First theres only a 1066 MHz FSB and then theres no shared cache?
Intel Corp. has recently disclosed certain peculiarities of its quad-core microprocessors for server computers. Apparently, the chips code-named Clovertown central processing units for 2-way enterprise-class machine will be available in three thermal envelopes: typical, low-voltage and “performance-optimized”.
Trevor Lawless, a representative for Intel’s server product group, demonstrated in
An Intel’s slide demonstrated to journalists claimed that Clovertown “delivers significant increase in processing capabilities on Bensley and Glidewell” platforms, which are designed for servers and workstations, respectively. Even though, it is currently unknown, whether the quad-core chips are drop-in compatible with servers based on the aforementioned platforms which ship today.
Intel’s Clovertown processor for volume servers will have 80W thermal design power, low-voltage incarnation of the product will sport 40W TDP, whereas “performance optimized” flavour will consume more than 120W, according to Intel.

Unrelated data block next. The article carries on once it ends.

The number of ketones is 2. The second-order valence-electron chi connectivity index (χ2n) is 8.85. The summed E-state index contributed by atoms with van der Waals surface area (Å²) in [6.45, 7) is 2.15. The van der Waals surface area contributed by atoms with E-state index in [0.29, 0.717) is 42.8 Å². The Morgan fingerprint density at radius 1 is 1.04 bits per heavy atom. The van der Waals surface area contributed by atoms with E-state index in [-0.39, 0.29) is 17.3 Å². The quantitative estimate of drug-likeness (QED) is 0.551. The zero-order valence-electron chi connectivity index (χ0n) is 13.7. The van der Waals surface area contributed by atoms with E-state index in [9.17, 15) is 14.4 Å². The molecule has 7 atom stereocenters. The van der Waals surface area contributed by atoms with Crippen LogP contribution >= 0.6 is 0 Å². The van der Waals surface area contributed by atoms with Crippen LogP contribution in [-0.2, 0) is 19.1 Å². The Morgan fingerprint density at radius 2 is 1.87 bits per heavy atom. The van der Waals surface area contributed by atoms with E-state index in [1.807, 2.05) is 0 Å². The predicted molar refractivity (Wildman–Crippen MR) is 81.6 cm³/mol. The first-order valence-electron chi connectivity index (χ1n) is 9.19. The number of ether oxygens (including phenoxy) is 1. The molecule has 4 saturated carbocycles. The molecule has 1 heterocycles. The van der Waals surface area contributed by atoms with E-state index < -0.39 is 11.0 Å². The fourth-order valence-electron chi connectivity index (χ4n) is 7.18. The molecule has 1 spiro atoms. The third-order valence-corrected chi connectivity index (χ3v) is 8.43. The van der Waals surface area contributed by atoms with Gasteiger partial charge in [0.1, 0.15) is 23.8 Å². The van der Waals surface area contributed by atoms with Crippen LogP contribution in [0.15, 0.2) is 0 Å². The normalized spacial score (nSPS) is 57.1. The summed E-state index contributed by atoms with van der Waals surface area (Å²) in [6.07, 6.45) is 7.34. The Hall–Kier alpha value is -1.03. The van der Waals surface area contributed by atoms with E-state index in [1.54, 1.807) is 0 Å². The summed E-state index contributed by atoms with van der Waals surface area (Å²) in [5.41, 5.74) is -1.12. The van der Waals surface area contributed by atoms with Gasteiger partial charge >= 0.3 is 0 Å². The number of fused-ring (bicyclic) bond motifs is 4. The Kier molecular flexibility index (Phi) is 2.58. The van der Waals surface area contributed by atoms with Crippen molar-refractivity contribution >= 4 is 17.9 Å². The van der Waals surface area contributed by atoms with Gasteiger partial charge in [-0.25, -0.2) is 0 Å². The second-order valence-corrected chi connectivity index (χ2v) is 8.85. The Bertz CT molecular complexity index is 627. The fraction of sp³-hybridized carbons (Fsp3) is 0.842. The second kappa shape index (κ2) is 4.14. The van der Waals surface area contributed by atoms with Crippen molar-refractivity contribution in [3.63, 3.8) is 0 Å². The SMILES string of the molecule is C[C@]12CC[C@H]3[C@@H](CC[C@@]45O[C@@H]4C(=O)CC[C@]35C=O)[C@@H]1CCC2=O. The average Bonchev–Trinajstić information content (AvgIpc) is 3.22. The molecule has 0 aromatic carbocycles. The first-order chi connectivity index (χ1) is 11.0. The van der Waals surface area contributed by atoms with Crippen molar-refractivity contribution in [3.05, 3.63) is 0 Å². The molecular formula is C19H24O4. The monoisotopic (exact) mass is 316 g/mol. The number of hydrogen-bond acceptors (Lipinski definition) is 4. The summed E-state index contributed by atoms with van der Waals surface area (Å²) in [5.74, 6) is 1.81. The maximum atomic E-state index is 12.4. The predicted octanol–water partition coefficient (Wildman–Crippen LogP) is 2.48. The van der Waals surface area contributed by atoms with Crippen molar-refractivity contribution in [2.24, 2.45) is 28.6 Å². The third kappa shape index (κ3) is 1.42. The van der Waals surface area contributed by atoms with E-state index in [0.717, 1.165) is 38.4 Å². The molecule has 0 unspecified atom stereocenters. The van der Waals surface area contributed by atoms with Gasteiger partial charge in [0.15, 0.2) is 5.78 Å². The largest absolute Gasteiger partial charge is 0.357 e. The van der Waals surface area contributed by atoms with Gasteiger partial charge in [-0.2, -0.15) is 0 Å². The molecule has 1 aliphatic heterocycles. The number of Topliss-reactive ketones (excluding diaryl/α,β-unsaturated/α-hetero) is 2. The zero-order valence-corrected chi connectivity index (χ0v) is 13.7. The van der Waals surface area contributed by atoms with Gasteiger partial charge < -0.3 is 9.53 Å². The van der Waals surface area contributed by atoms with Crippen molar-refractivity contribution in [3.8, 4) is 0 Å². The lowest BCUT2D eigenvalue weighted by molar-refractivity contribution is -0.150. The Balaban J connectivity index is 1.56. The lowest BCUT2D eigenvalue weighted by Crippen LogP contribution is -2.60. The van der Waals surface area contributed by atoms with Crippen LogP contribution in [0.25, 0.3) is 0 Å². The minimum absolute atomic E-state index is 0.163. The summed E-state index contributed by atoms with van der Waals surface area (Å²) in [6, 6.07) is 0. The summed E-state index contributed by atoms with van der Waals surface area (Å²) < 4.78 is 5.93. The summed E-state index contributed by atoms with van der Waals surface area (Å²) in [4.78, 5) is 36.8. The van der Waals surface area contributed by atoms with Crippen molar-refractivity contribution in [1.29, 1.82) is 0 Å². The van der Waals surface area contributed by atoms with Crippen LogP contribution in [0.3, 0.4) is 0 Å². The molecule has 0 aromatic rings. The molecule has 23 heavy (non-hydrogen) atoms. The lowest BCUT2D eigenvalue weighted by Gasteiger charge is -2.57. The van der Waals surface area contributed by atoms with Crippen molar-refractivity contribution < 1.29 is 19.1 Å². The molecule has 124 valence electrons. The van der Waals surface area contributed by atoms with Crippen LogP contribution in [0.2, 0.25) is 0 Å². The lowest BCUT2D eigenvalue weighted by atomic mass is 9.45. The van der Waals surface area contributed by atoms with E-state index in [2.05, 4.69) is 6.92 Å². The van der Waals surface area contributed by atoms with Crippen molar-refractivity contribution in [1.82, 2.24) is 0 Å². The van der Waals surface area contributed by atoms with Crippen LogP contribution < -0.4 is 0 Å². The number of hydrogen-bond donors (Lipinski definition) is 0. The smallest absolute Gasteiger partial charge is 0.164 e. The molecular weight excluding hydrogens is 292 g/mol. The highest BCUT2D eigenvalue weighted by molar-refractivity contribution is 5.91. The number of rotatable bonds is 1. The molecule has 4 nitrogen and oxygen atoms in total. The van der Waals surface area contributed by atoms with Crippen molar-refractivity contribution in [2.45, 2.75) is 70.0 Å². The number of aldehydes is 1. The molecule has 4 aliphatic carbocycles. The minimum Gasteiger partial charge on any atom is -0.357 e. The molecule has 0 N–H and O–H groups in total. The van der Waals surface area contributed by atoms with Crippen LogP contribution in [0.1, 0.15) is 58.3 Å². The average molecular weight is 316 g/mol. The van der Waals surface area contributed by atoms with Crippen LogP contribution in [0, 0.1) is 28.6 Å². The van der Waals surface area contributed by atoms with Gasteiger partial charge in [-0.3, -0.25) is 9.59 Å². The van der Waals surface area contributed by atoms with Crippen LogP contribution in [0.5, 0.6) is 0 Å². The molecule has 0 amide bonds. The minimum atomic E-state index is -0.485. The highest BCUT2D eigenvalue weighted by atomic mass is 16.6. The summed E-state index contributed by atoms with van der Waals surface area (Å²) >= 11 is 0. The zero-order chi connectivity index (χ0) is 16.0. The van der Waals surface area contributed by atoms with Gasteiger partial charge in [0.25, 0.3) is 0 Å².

Earlier the company demonstrated a sample of the quad-core server IDF Taipei 2006. The chip worked at 2.0GHz, whereas dual-core server processors code-named Woodcrest, which are due to be out in a few weeks from now, will be able to operate at up to 3.33GHz, significantly higher speed bin compared to the current quad-core prototype.
Intel’s code-named Clovertown chip is the company’s first microprocessor to feature four execution engines, or cores. The product is designed as two separate 65nm chips on a single piece of substrate and is intended for dual-socket servers. Intel is also working on Tigerton, quad-core processor for multi-processor servers. Additionally, the company is designing quad-core chips for desktops and notebooks.